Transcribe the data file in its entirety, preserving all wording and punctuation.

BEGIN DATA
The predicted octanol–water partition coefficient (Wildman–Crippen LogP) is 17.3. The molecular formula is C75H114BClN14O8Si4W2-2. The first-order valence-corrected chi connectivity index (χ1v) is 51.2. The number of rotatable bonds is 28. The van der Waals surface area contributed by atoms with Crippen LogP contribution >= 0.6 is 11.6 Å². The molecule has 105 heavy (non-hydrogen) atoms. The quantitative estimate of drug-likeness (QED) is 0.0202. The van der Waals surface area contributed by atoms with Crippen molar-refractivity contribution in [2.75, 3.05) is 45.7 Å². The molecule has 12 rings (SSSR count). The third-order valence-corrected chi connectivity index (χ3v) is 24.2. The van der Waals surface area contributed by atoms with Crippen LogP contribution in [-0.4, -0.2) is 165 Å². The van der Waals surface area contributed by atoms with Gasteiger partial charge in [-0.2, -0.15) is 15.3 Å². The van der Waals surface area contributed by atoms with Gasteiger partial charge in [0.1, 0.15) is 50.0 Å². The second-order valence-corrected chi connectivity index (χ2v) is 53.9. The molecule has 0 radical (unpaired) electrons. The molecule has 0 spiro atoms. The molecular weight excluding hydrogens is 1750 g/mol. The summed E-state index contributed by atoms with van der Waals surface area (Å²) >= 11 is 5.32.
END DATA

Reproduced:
The predicted octanol–water partition coefficient (Wildman–Crippen LogP) is 17.3. The molecular formula is C75H114BClN14O8Si4W2-2. The first-order valence-corrected chi connectivity index (χ1v) is 51.2. The number of rotatable bonds is 28. The van der Waals surface area contributed by atoms with Crippen LogP contribution >= 0.6 is 11.6 Å². The molecule has 105 heavy (non-hydrogen) atoms. The quantitative estimate of drug-likeness (QED) is 0.0202. The van der Waals surface area contributed by atoms with Crippen molar-refractivity contribution in [2.75, 3.05) is 45.7 Å². The molecule has 12 rings (SSSR count). The third-order valence-corrected chi connectivity index (χ3v) is 24.2. The van der Waals surface area contributed by atoms with Crippen LogP contribution in [-0.4, -0.2) is 165 Å². The van der Waals surface area contributed by atoms with Gasteiger partial charge in [-0.2, -0.15) is 15.3 Å². The van der Waals surface area contributed by atoms with Gasteiger partial charge in [0.1, 0.15) is 50.0 Å². The second-order valence-corrected chi connectivity index (χ2v) is 53.9. The molecule has 0 radical (unpaired) electrons. The molecule has 0 spiro atoms. The molecular weight excluding hydrogens is 1750 g/mol. The summed E-state index contributed by atoms with van der Waals surface area (Å²) >= 11 is 5.32.